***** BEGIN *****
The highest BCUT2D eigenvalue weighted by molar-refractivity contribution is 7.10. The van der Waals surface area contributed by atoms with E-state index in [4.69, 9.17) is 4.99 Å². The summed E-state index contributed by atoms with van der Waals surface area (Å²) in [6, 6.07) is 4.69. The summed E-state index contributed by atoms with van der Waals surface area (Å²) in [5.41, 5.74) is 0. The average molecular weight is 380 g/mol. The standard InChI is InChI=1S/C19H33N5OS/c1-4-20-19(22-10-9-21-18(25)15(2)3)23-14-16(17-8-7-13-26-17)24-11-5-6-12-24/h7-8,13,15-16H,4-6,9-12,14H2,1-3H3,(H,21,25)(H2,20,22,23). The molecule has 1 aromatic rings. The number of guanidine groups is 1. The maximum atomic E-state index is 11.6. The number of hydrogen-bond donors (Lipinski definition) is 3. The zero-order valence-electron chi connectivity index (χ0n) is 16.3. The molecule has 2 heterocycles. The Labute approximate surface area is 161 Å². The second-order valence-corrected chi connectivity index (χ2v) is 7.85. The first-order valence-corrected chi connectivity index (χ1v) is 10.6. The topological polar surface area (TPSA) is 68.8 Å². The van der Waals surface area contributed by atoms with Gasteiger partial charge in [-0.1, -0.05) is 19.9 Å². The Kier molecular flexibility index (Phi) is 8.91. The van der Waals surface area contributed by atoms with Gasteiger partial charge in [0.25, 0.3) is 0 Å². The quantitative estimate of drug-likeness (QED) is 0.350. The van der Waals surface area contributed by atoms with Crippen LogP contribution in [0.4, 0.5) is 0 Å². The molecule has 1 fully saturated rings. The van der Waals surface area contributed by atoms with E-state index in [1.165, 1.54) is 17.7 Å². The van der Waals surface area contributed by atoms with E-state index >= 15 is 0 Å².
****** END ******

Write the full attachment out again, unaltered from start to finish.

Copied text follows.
The highest BCUT2D eigenvalue weighted by molar-refractivity contribution is 7.10. The van der Waals surface area contributed by atoms with E-state index in [4.69, 9.17) is 4.99 Å². The summed E-state index contributed by atoms with van der Waals surface area (Å²) in [6, 6.07) is 4.69. The summed E-state index contributed by atoms with van der Waals surface area (Å²) in [5.41, 5.74) is 0. The average molecular weight is 380 g/mol. The standard InChI is InChI=1S/C19H33N5OS/c1-4-20-19(22-10-9-21-18(25)15(2)3)23-14-16(17-8-7-13-26-17)24-11-5-6-12-24/h7-8,13,15-16H,4-6,9-12,14H2,1-3H3,(H,21,25)(H2,20,22,23). The molecule has 1 aromatic rings. The number of guanidine groups is 1. The maximum atomic E-state index is 11.6. The number of hydrogen-bond donors (Lipinski definition) is 3. The zero-order valence-electron chi connectivity index (χ0n) is 16.3. The molecule has 2 heterocycles. The Labute approximate surface area is 161 Å². The second-order valence-corrected chi connectivity index (χ2v) is 7.85. The first-order valence-corrected chi connectivity index (χ1v) is 10.6. The topological polar surface area (TPSA) is 68.8 Å². The van der Waals surface area contributed by atoms with Gasteiger partial charge in [-0.1, -0.05) is 19.9 Å². The Kier molecular flexibility index (Phi) is 8.91. The van der Waals surface area contributed by atoms with Gasteiger partial charge in [0.25, 0.3) is 0 Å². The quantitative estimate of drug-likeness (QED) is 0.350. The van der Waals surface area contributed by atoms with Crippen LogP contribution in [0.4, 0.5) is 0 Å². The molecule has 1 fully saturated rings. The van der Waals surface area contributed by atoms with E-state index in [1.165, 1.54) is 17.7 Å². The van der Waals surface area contributed by atoms with E-state index >= 15 is 0 Å².